Parts of the Endocrine System


Hormones are chemicals that control specific biological functions. They are made in your endocrine glands, secreted in small amounts directly into your bloodstream, and travel to other organs where they induce an action in the organ’s cells.

The Major Glands of the Endocrine System


The hypothalamus, located in your brain, plays a crucial role in your endocrine system by releasing hormones that control hunger, thirst, body temperature and anger. The hypothalamus’ “releasing” hormones regulate the secretion of other hormones in your pituitary gland, which in turn affects other endocrine glands in your body. The hypothalamus’ “inhibiting” hormones, as the name implies, turns off the secretion of some of the hormones released from the pituitary.


The pituitary gland is located in your brain, directly under your hypothalamus. This gland is tiny, about the size of a pea, but it plays a large role in your endocrine system.  The pituitary gland is composed of two lobes - the anterior (front) and posterior (rear), each of which produces different hormones.            

Anterior Pituitary Gland

Hormones from your anterior pituitary gland are responsible for your growth (growth hormone), reactions to stress (adrenocorticotrophic hormone, abbreviated ACTH), metabolism (thyroid stimulating hormone) and reproductive function (follicle stimulating hormone and luteinizing hormone). Hormones from your anterior pituitary also stimulate the release of hormones from your gonads, thyroid and adrenal glands. Finally, the anterior pituitary secretes a hormone called prolactin, which stimulates milk production in breasts.

Posterior Pituitary Gland

The posterior pituitary gland produces a hormone (anti-diuretic hormone) that regulates how much water is in your body. This gland also secretes a second hormone, called oxytocin, that aids in childbirth (parturition) and stimulates the release of milk from a nursing mother.

Pineal Gland 

Your pineal gland is in your brain. It secretes the hormone melatonin, which plays a role in your sleep-wake cycle. 


Your thyroid glands, located on either side of your throat, secrete two hormones called thyroxine and triodothyronine. These hormones play a role in metabolism, body temperature, cell growth, and cell differentiation.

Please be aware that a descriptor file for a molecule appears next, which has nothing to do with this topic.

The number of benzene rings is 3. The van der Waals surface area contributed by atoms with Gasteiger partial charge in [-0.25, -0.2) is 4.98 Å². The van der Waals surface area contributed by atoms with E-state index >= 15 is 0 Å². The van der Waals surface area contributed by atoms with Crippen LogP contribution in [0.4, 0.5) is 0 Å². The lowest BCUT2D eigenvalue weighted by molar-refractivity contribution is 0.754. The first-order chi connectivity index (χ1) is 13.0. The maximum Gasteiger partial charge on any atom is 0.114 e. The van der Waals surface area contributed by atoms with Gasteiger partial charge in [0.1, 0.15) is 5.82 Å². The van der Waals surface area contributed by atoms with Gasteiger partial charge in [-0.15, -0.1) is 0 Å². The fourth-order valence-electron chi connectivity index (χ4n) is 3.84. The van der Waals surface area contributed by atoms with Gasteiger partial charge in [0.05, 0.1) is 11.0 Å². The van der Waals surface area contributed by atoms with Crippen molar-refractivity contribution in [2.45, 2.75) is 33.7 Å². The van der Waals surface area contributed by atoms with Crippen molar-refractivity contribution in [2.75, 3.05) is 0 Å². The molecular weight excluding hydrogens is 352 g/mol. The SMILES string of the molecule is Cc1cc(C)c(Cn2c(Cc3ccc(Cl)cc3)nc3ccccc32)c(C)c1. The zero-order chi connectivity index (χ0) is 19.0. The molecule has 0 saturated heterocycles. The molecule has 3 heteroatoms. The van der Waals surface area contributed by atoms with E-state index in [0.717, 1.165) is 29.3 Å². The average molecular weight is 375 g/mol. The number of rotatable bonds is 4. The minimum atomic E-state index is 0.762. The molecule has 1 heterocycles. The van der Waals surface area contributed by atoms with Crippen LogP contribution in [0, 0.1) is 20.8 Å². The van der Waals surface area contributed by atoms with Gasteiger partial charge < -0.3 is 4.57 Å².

The parathyroid glands are tiny glands located at the back of your thyroid glands. They secrete parathyroid hormone which regulates your body’s levels of calcium, an important chemical that maintains the proper functioning of cells, and builds muscles and bones.


There are two adrenal glands, one located above each kidney. The adrenal glands are composed of two layers, an outer cortex and an inner medulla. The cortex of the adrenal gland produces the hormones cortisol and aldosterone. Cortisol is released from the adrenal cortex when your body undergoes stress or exercise, and it aids in metabolism. Aldosterone regulates the levels of sodium in the body and this sodium in turn influences the amount of water in the body.

The medulla of the adrenal gland produces epinephrine and norepinephrine, which are also called adrenaline and noradrenaline. The primary hormone released during excitement or stress is epinephrine. This release is commonly known as an “adrenaline rush” and is an important part of your fight-or-flight response.


Your pancreas is connected to your small intestine where it secretes digestive juices to help break down foods. Its endocrine function is to control blood sugar levels by releasing the hormones insulin and glucagon, which work in opposition to one another. Insulin transports glucose from your bloodstream into your cells to feed them, thereby decreasing blood sugar levels. Glucagon, on the other hand, causes stored glucose from your cells and the liver to be released back into your bloodstream, raising your blood sugar levels.


The gonads refer to your reproductive organs. Male gonads are known as testes and female gonads are called ovaries. The testes secrete a hormone called testosterone, which stimulates the production of sperm and secondary male sex characteristics, such as the growth of facial and body hair. Testosterone also helps build muscle.

The ovaries secrete several hormones, namely estrogen and progesterone. Estrogen stimulates the maturation of eggs that reside in the ovaries. Together, estrogen and progesterone regulate breast development during puberty and the menstrual cycle.


Your thymus is located just behind your breastbone and secretes thymosins, which help to regulate immune function.

Other Endocrine Tissues

There are other tissues in the body that release hormones, although this is not their primary responsibility in your body.

Adipose (fat)

Adipose tissue is known to produce many different hormones that circulate throughout your body to help maintain homeostasis.  For example, leptin is a hormone that is released from fat tissue after you eat a meal.  It is responsible for telling the brain when you are full.


Your kidneys release erythropoietin, a hormone that tells your body to make more red blood cells. The kidneys also secrete an enzyme called renin, which stimulates the production of a hormone called angiotensin II. This hormone contracts the muscles of your arteries causing blood pressure to increase, and it stimulates the release of another hormone called aldosterone from the adrenal gland (mentioned above).


Your heart releases a hormone called natriuretic peptide. Breaking down the name, you can see how this hormone causes the body to get rid of sodium (“natri-”) in the urine (“-uretic”). Because water follows salt, when levels of this hormone increase your body responds by getting rid of excess water and your blood pressure decreases.